Read: May 2023
Inspiration: Came across in airport bookstore; interested to understand workplace dynamics in journalism
Written with the help of ChatGPT, below is a brief summary to understand what is covered in the book.
“Newsroom Confidential”, published in 2022 by author and journalist Margaret Sullivan, is a memoir that offers a behind-the-scenes look at the journalism industry and reflects on the challenges and concerns faced by journalists in the digital age. Sullivan, a seasoned journalist and former public editor of The New York Times, shares her experiences and insights gained from a career dedicated to reporting the truth. The book explores the evolving media landscape, the impact of technology on news consumption, and the importance of maintaining journalistic integrity in an era of fake news and misinformation. Sullivan delves into the ethical dilemmas journalists encounter, the changing role of newspapers, and the vital role of a free press in a democratic society. “Newsroom Confidential” serves as a timely reminder of the importance of quality journalism and the essential role journalists play in holding power to account.
Direct from my original book log, below are my unedited notes (abbreviations and misspellings included) to show how I take notes as I read.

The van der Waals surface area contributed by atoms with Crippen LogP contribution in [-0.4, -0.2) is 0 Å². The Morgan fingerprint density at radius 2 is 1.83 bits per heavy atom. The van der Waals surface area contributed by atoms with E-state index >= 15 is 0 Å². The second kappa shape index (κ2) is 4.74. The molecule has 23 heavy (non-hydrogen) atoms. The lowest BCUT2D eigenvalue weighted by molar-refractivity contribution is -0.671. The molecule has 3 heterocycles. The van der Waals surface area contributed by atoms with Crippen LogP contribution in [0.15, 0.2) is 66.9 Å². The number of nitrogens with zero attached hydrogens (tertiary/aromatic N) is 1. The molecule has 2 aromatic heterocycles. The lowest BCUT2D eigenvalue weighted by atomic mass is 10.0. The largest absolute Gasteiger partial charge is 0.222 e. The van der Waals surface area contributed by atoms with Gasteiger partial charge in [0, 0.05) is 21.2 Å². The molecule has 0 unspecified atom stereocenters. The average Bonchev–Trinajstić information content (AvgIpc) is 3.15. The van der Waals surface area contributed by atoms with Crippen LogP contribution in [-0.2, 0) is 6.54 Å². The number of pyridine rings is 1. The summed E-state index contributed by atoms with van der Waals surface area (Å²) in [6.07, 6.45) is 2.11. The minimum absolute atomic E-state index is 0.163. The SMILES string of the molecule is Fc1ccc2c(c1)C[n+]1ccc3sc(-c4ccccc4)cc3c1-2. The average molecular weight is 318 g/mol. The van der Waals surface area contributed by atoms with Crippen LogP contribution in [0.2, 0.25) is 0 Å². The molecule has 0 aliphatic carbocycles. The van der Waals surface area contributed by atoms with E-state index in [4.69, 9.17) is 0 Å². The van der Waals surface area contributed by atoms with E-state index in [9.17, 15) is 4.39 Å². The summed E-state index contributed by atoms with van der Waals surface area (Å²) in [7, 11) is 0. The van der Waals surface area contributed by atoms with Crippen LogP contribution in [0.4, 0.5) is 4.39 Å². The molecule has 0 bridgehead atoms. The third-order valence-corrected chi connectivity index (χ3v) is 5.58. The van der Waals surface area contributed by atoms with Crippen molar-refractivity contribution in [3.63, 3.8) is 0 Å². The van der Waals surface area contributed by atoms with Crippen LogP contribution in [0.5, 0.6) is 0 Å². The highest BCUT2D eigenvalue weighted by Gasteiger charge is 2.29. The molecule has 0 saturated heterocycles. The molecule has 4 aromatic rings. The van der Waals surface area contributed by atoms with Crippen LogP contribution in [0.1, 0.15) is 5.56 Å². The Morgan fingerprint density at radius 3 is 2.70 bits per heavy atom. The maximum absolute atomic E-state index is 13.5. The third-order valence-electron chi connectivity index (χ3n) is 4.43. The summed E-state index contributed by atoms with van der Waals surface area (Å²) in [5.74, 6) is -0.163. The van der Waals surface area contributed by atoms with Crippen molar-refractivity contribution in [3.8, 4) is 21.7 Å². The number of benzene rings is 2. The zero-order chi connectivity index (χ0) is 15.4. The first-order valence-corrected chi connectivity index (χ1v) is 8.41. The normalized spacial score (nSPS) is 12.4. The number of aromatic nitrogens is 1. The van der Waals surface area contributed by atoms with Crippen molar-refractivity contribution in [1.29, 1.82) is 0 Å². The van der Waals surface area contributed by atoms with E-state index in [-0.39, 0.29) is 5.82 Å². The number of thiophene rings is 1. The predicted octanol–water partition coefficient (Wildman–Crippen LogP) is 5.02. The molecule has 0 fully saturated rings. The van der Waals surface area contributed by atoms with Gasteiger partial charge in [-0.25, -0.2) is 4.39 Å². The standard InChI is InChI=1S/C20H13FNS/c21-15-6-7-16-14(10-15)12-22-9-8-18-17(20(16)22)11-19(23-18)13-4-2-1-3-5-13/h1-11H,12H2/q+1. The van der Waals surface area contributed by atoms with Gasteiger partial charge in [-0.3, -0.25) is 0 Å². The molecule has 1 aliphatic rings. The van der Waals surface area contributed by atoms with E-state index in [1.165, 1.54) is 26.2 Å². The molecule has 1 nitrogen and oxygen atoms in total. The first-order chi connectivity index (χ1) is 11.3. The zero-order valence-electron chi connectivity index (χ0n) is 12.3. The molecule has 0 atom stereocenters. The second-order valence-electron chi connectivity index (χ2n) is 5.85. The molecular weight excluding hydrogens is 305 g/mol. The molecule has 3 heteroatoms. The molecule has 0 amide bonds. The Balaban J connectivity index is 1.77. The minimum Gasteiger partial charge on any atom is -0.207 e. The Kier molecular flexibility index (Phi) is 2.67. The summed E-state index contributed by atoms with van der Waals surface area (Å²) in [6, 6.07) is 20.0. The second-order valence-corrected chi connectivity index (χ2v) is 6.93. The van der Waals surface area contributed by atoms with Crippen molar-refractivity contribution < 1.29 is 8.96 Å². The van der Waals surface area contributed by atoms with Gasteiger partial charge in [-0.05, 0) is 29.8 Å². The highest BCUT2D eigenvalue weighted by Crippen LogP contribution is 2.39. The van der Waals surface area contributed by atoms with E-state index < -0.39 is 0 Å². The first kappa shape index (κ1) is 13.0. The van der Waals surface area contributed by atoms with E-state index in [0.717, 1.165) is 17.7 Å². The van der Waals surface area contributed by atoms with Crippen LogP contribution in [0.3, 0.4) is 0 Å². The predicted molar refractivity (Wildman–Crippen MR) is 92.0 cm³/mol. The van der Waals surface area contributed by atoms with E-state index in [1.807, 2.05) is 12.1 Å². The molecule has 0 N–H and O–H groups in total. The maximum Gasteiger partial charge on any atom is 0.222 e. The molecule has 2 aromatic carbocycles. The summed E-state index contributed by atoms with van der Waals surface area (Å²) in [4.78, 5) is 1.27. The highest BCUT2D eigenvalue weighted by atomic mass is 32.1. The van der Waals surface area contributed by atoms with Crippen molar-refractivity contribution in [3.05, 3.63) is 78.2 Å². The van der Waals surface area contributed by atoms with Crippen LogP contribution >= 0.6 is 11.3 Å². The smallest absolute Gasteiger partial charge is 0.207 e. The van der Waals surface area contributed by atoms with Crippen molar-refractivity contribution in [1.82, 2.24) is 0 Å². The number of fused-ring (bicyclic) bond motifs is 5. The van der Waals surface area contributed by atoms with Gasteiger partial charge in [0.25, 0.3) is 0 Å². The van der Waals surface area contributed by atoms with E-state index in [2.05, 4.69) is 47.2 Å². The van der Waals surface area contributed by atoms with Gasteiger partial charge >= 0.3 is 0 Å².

Margaret Sullivan grew up amid Watergrate Scandal which hooked her to journalism, 85% of US households tuned in, there was general trust in what was on the front page of news vs now there is no common reality, work of Bob Woodward and Carl Berstein inspire a generation of journalists to hold power accountable in the field, 1976 almost 3/4 of the country had high trust in news media post-Watergate and Pentagon Papers, Margaret to Georgetown then graduate school at Northwestern Medill, joined The Buffalo News out of school and treated well but a male dominated workplace in the 90s, Magarette wanted to make newspapers more exciting/redesign front page layout even, 1999 became editor—woman running a regional newsroom was rare and was one of the youngest, stayed as editor for 12 years, Daniel Patrick Moynihan was NY senator til 98—named Hillary Clinton as desired successor, Moynihan known for intellect and speaking in riddles (Penn Station hall named after him), 2012 invited to join Pulitzer Committee, 2003 NYT introduced role of Public Editor where indep journalism takes role to oversee complains and fact check and then write a column NYT publishes of critiques, took job summer 2012 (fifth to have role and first woman), tough dynamic with other writers depending on harshness but Margaret developed fan base quickly on internet, by 2012 media trust was hurt by scandals as well as overuse of anonymous sources, liberal bias pushing by Fox/conservatives, Iraq War reporting flaws, increasingly Twitter criticism changed life of Public Editor and pressure on writers, attack and defense dynamic, Sullivan was an arbiter on a daily basis and often not side fully with NYT writers), NYT anonymous sources from Judith Miller led to inaccurate conclusion of Saddam’s WMDs and apology, Sullivan push for NYT to change anonymity standards—really should only be for national security concerns, Clinton coverage would be most consequential saga of Sullivan tenure through 2016, initially Sullivan see Clinton coverage as too presumptious but not too positive given NYT broke email scandal, beginning in 2013 NYT was all in on following Clinton 24/7 which Sullivan thought was odd, anointed Hillary too soon, 2014 NYT published clinton foundation cash story with Fox latched onto and blew up, March 2015 NYT broke email story when Hillary was Sec of State—Sullivan thought this story was a screw up, not criminal investigation as stated in NYT, too many anonymous sources that got it wrong but too late, then Oct 2015 Comey letter coverage overdone by NYT—GOP capitalize on sensationalism, all had material impact in swing to Trump, NYT was loud on Clinton criticism b/c assumed she’d win and wanted to be tough as she took office but in turn was quiet on Trump and swung election, volume of Clinton critiques seemed to equate with Trumps scandals though Trump far more egregious, false axiom is journalism is often “if both sides are mad at us, we are doing something right”—simply not true at all, 2014 NYT top editor Jill Abramson fired by Chairman Arthur Sulzberger for being to harsh and not lean into digital (was first female in role), replaced by Dean Baquet (first african american in role, but a bit unfiltered, got along with Sulzberger better), Baquet less of a traditionalist, 4 year stint for Sullivan up in 2016 and join Washington Post just before Trump Election—in role as a reporter as Post not have a public editor role, public editor position removed a year and a half after Sullivan left NYT—cited twitter and challenges of being in that role but Sullivan disagree with move, Sullivan was writing for Style section at Post which did overlap with politics but took time to find voice/was now not top of hierarchy, Sullivan blames Fox News as single biggest reason for today’s environment, not a news organization—became a state propaganda outlet, focus on profits at cost of peddling addictive lies/conspiracies, Fox rarely corrects reporting as all legitimate outlets do, famous Roger Ailes “orchestra pit” idea as advised Bush and Reagan on election—if one candidate says have solution for peace in the middle east and another falls in the orchestra pit, who will be on the evening news?, issue with “both sides” journalism where balanced treatment of an unbalanced phenomenon distorts reality, equalizing of the unequal via TV time, as strive for objectivity—does not mean balance and both-sideism (just means openness and being thorough), stating what is a lie is being objective (presenting lies as equal in logic to reality is not balanced journalism), important for news outlets to focus on democracy not parties—emphasize stories of redistricting and voting (have “democracy beats”), steer away from “political reporters” and instead “government reporters”, local news is key—but being dismantled by private equity owners often, nonprofit digital news rooms do well—not profit centric